Editorial: Same story in schools can’t continue
Open houses are scheduled this week in Vance County Schools. Parents should be flooding the campuses and peppering every school leader with questions, demanding answers.
Financing public education is a subject of great debate and certainly influences what happens within schools. There’s truth in saying we’ll get what we pay for, but lately that’s not been much. Given the coming financing and our inability to escape the graduation rankings’ cellar, better plans are needed from both our school board and school system leadership.
The latest graduation rate is measured for four years. It began measurement before budgetary spending on education became wrapped into Monday protests and before the competition level increased from a rising number of charter schools.
Vance County public school students reaped close to $2 million in scholarships this past year. But 208 students, freshmen in the fall of 2009, didn’t even get a diploma in June. A valid question to ask is about the education of those in the middle of the spectrum, and we fear the true answer.
Vance County’s total of students not graduating within four years is 384 in the last two years, 1,096 in the last five and 2,062 in the last eight.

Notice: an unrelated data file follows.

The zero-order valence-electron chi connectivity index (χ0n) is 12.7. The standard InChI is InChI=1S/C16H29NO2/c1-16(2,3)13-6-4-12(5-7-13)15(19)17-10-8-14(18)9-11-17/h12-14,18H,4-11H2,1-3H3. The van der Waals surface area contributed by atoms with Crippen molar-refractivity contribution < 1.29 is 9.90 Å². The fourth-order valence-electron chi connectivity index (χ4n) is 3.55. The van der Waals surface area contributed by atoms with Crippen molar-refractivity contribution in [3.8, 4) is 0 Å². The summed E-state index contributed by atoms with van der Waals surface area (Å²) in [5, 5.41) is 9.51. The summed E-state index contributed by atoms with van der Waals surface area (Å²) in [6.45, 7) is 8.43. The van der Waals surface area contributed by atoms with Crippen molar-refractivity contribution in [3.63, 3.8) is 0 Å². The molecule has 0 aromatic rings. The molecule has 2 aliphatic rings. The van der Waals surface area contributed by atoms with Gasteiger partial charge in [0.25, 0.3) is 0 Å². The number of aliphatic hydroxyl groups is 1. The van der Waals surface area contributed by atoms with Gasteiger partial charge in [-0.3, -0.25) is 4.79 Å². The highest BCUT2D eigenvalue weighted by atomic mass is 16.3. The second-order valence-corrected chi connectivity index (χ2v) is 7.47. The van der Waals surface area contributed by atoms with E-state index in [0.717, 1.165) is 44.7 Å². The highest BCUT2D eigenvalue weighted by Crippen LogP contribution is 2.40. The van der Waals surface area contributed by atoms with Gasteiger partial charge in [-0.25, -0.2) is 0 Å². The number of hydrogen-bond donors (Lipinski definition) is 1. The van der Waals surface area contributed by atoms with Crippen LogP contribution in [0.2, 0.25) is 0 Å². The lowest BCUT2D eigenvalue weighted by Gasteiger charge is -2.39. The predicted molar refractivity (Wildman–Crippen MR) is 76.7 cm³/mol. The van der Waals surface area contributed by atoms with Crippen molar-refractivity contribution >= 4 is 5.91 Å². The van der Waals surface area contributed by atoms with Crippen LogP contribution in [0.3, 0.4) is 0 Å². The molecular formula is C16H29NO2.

In a recent joint meeting of the county commissioners and the school board, the report was brought up by the superintendent to inform all the elected officials. Granted, 46 students at Northern questionably held too long in an introduction program potentially impacted the rate. But at best, Vance still would have only graduated 72.6 percent compared to a state average of 82.5 percent. Eleven school systems were at 90 percent or better.
A school board member said if not for that decision on the 46 the report wouldn’t have been that bad. That’s not a proper response. It insults all students.
Yes, 72.6 percent is better than 64.9 percent. But both are unsatisfactory and cry out for help and change.
Parents should be engaging in their children’s educational process at home and in their respective school. And they should be engaging with the board and the system’s top administration. All are pivotal to erasing this disturbing trend.
Open houses are a good time to ask questions. And we’re well past time to ask for something better for our children.